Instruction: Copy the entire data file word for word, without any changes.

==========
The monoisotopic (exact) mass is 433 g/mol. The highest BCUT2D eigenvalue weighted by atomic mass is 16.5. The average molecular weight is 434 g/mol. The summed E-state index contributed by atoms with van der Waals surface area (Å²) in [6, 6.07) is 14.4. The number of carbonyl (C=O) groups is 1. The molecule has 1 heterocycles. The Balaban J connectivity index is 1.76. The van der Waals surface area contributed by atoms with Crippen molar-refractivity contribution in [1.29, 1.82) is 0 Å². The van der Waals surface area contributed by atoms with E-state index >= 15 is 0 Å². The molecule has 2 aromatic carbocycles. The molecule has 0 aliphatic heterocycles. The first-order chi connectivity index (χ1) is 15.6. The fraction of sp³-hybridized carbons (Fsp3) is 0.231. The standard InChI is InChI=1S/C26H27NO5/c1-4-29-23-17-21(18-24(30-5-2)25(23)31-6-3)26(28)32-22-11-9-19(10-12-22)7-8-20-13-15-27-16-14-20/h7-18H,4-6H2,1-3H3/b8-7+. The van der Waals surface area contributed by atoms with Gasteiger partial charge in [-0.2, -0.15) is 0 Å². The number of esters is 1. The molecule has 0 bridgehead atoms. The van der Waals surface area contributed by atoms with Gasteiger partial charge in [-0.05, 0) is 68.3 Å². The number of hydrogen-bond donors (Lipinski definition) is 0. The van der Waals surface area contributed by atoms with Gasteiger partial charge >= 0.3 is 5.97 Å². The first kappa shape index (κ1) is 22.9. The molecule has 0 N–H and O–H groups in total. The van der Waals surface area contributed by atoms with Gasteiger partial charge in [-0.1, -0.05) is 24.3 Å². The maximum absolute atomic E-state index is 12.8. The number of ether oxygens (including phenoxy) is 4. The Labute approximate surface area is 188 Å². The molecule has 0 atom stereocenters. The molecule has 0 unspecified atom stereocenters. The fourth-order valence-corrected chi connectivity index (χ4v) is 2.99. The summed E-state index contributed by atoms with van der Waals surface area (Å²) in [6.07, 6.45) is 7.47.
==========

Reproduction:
The monoisotopic (exact) mass is 433 g/mol. The highest BCUT2D eigenvalue weighted by atomic mass is 16.5. The average molecular weight is 434 g/mol. The summed E-state index contributed by atoms with van der Waals surface area (Å²) in [6, 6.07) is 14.4. The number of carbonyl (C=O) groups is 1. The molecule has 1 heterocycles. The Balaban J connectivity index is 1.76. The van der Waals surface area contributed by atoms with Crippen molar-refractivity contribution in [1.29, 1.82) is 0 Å². The van der Waals surface area contributed by atoms with E-state index >= 15 is 0 Å². The molecule has 2 aromatic carbocycles. The molecule has 0 aliphatic heterocycles. The first-order chi connectivity index (χ1) is 15.6. The fraction of sp³-hybridized carbons (Fsp3) is 0.231. The standard InChI is InChI=1S/C26H27NO5/c1-4-29-23-17-21(18-24(30-5-2)25(23)31-6-3)26(28)32-22-11-9-19(10-12-22)7-8-20-13-15-27-16-14-20/h7-18H,4-6H2,1-3H3/b8-7+. The van der Waals surface area contributed by atoms with Gasteiger partial charge in [-0.2, -0.15) is 0 Å². The number of esters is 1. The molecule has 0 bridgehead atoms. The van der Waals surface area contributed by atoms with Gasteiger partial charge in [-0.05, 0) is 68.3 Å². The number of hydrogen-bond donors (Lipinski definition) is 0. The van der Waals surface area contributed by atoms with Gasteiger partial charge >= 0.3 is 5.97 Å². The first kappa shape index (κ1) is 22.9. The molecule has 0 N–H and O–H groups in total. The van der Waals surface area contributed by atoms with Gasteiger partial charge in [-0.1, -0.05) is 24.3 Å². The maximum absolute atomic E-state index is 12.8. The number of ether oxygens (including phenoxy) is 4. The Labute approximate surface area is 188 Å². The molecule has 0 atom stereocenters. The molecule has 0 unspecified atom stereocenters. The fourth-order valence-corrected chi connectivity index (χ4v) is 2.99. The summed E-state index contributed by atoms with van der Waals surface area (Å²) in [6.07, 6.45) is 7.47.